The Second Renaissance
You may not know it, but we’re in the beginning of what will one day be defined by historians as the Second Renaissance or “rebirth” of arts and culture.
The First Renaissance started in Italy in the 1300’s, lasted several hundred years, and centered around the rediscovery of ancient texts and classical learning that was dormant Europe during the Middle Ages. This rediscovery brought about profound changes in every area of society that formed the basis of what we now consider Modern society. The First Renaissance witnessed the birth of the Reformation, the rise of Humanism and the spark of the Scientific Revolution. And the institutional Christian church played a significant role in funding and shaping much of the major movements during this period. As a result, the art, philosophy (minus humanism) and music of that period bore the distinct marks of the church and a calling to a higher, deeper Purpose that those disciplines serve.
The Second Renaissance is quite different. While technology still fuels it–the computer and Internet taking the place of the printing press and monks–the Second Renaissance signals the transition of the Modern era into a Post-Modern one. This Second Renaissance is not being shaped by institutions–the Church or otherwise, but by individuals and organic groups formed and reformed for specific purposes. The focus is largely now on the rediscovery of pre-classical, ancient themes of good ol’ hedonism and primitive thinking. And the flourishing of the arts is not funded by the church with a Higher vision, but by business via advertising and design with a singular vision of profit and materialism. These differences between the First and Second Renaissance raise several important questions for us as designers.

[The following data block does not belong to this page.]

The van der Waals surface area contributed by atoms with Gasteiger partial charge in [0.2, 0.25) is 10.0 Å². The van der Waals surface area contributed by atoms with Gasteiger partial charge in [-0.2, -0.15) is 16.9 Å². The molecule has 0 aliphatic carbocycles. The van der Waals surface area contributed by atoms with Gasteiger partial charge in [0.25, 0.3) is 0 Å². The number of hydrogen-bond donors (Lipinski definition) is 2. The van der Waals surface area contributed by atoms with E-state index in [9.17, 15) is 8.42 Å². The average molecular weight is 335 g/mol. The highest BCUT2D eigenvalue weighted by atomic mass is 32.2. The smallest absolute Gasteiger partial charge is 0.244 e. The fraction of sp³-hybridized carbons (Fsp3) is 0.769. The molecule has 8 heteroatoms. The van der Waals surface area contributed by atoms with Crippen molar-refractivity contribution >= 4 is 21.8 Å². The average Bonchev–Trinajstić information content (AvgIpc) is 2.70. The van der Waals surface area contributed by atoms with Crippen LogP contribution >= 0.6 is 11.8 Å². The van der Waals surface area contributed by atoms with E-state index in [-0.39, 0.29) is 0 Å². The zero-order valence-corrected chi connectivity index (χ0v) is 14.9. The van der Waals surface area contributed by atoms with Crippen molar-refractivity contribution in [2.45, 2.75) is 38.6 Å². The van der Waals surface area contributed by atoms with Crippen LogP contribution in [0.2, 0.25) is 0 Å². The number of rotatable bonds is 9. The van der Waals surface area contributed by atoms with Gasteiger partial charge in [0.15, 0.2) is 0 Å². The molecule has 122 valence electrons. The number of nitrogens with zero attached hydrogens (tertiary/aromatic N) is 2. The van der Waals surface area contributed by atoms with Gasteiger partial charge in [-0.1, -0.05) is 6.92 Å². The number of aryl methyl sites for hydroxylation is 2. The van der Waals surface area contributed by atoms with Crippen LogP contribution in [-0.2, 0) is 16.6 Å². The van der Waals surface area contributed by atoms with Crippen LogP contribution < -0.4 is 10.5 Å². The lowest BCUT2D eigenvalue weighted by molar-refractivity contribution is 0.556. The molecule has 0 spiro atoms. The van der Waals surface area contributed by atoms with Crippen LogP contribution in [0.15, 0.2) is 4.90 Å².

What philosophies will the Second Renaissance give birth to? Will business continue to be the primary patron of design? What will be the impact on society? I’d like to suggest that the institutional or organized, visible Christian church will have minimal impact in this Second Renaissance in the arts. I’m not being harsh here, secular institutions will be equally as ineffective. The Internet has profoundly shifted the balance of power away from institutions toward the organic and the individual. The work being done by the visible Christian church in the arts is mainly copy work. The few sparks of life touching design that I have seen exist outside the visible church and with individuals functioning as the organic Church. The same can be said of design in general as it flourishes beyond the boundaries of the profession’s institutions and corporate structures.
Designers must shed these institutional shells that have served their purpose and be transformed into new creatures that look and function differently. Only then will they be able to speak life and meaning into design, find it’s true heart purpose and give birth to a Divine purpose that changes society for the Good.